In the PwC case, the court ruled that providing financial support to litigation in return for a portion of the proceeds was not against public policy. The court justified this, however, with the fact that TPF agreements must not constitute an abuse of proceedings. Therefore, TPF must not facilitate frivolous or annoying litigation and must not be used for ulterior motives that prejudice the other party – for example, when the funder has no serious claim but intends to use the litigation to inflict financial or other harm on the other party .
Flexibility in third party fee arrangements
South Africa recognizes the principle of “pacta sunt servanda”: when a contract is clear and unambiguous, its meaning takes effect and the parties are bound by the contract. The only exceptions to this principle are that the terms of the funding agreement are unclear or ambiguous. or if the agreement would violate public order.
In the 2020 De Bruyn v Steinhoff International Holdings NV case, the High Court considered some of the factors that would determine whether a TPF agreement is fair and reasonable. These are:
- The TPF regulation should be necessary to enable access to justice.
- The TPF agreement should be fair and reasonable, including protecting the other party’s interests.
- The access to justice provided by funding must be meaningful.
- The TPF agreement must not overcompensate the donors for assuming the risks of the litigation.
- The financing arrangements must not interfere with the lawyers’ duty to act in the best interests of their clients. and
- The funded party must be able to issue instructions and exercise control over the litigation in their best interests.
The court also examined in detail the termination rights of the third-party funders within the framework of the TPF agreement. She took the view that funders should be entitled to lawfully terminate the TPF agreement if the dispute has no reasonable chance of success. However, the court further ruled that a decision to terminate should not be made without the independent advice of the funded party’s lawyers. This would provide sufficient guarantees that funding pledges “cannot be capriciously withdrawn and that funds are still available to maintain access to justice”.
Features of financing agreements with third parties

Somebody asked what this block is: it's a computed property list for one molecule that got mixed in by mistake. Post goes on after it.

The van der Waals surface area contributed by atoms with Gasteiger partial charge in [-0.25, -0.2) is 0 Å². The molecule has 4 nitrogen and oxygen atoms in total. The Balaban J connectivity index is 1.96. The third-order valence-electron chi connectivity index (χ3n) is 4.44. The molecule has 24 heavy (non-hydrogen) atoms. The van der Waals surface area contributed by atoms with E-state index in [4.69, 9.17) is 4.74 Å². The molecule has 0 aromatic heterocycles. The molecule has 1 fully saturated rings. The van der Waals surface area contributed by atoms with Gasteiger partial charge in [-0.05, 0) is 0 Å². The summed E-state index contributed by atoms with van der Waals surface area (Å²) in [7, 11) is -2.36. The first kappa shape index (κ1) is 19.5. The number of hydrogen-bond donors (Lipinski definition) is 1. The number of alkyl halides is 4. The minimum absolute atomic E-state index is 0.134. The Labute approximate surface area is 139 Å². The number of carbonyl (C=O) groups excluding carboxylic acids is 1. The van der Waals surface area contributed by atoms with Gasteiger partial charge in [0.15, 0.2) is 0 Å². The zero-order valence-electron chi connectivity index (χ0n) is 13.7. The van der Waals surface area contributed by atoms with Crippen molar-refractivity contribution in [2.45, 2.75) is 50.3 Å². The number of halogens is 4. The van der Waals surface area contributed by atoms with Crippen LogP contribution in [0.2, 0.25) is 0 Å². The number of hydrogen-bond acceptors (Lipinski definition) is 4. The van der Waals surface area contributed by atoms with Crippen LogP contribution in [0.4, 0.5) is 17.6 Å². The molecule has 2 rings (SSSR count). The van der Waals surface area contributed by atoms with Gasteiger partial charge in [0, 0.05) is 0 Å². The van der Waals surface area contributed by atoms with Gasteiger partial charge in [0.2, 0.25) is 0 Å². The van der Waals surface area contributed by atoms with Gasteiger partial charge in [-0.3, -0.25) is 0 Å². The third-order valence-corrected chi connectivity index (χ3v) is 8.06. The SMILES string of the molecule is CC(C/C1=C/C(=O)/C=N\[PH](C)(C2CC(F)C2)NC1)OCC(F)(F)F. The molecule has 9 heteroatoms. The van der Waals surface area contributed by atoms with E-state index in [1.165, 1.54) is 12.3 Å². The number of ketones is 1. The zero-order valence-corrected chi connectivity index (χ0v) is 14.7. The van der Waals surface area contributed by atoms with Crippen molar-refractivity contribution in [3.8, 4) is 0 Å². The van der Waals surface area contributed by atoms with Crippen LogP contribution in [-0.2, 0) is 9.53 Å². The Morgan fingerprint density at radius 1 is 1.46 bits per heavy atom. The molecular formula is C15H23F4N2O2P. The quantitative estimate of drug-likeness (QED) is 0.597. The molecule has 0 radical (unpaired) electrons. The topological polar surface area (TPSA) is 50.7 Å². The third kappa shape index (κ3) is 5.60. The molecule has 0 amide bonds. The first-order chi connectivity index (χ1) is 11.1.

Does a party have to disclose that it is funded?
A party does not need to disclose that it is funded under a TPF agreement. However, a court may force disclosure of the agreements if questions arise as to whether it is fair and reasonable, as was the case in the De Bruyn case.
A court can also join a third party funder as a participant in the proceedings. In this case, the funder may be held liable for the costs of the litigation.
Is communication with a third party funder privileged?
In South Africa, the litigation privilege includes communication between a litigant or his lawyer and third parties, provided that the communication is for the purpose of pending or contemplated litigation. Accordingly, communication between the litigant and the third party funding provider would be privileged if there are pending or contemplated legal disputes.
Will a third party funder be liable for the costs of another third party?
In 2013, the High Court ruled that a third-party funder could be involved in proceedings. If so, he could be held liable for the costs. The aim was to counteract possible abuses that could result from the earlier recognition of the validity of TPF agreements by the Supreme Court of Appeal.
The Supreme Court of Appeal continued to deal with this issue in 2014 in the case of Naidoo against EP Property Projects Pty Ltd and confirmed the decision of the lower court not to adopt a “de bonis propriis” cost decision against a third party funder, nor to be a party to the Procedure. In making its decision, the court found that:
- The involvement of the third party financier in the proceedings was substantial and meant that the proceedings were fully taken over.
- The third-party funder was able to benefit from a favorable award. and
- The third party financier’s conduct was found to be fraudulent and malicious.
The third party funder was not a “pure” commercial funder and therefore became a party, although it was not named as such.
The court has not established the criteria by which to determine when the level of involvement of the funder in the proceedings and the level of support for a malicious claim will result in the courts granting this type of exceptional remedy.
In another example, also in 2014, the court held the third party financier jointly and severally liable with the litigant for the other party’s costs. In this case, the court concluded that the funder had essentially controlled the proceedings for a variety of reasons.
Co-authored by Emma Selfe, Julian Loe and Angela Lawrence, third party funding experts at Pinsent Masons.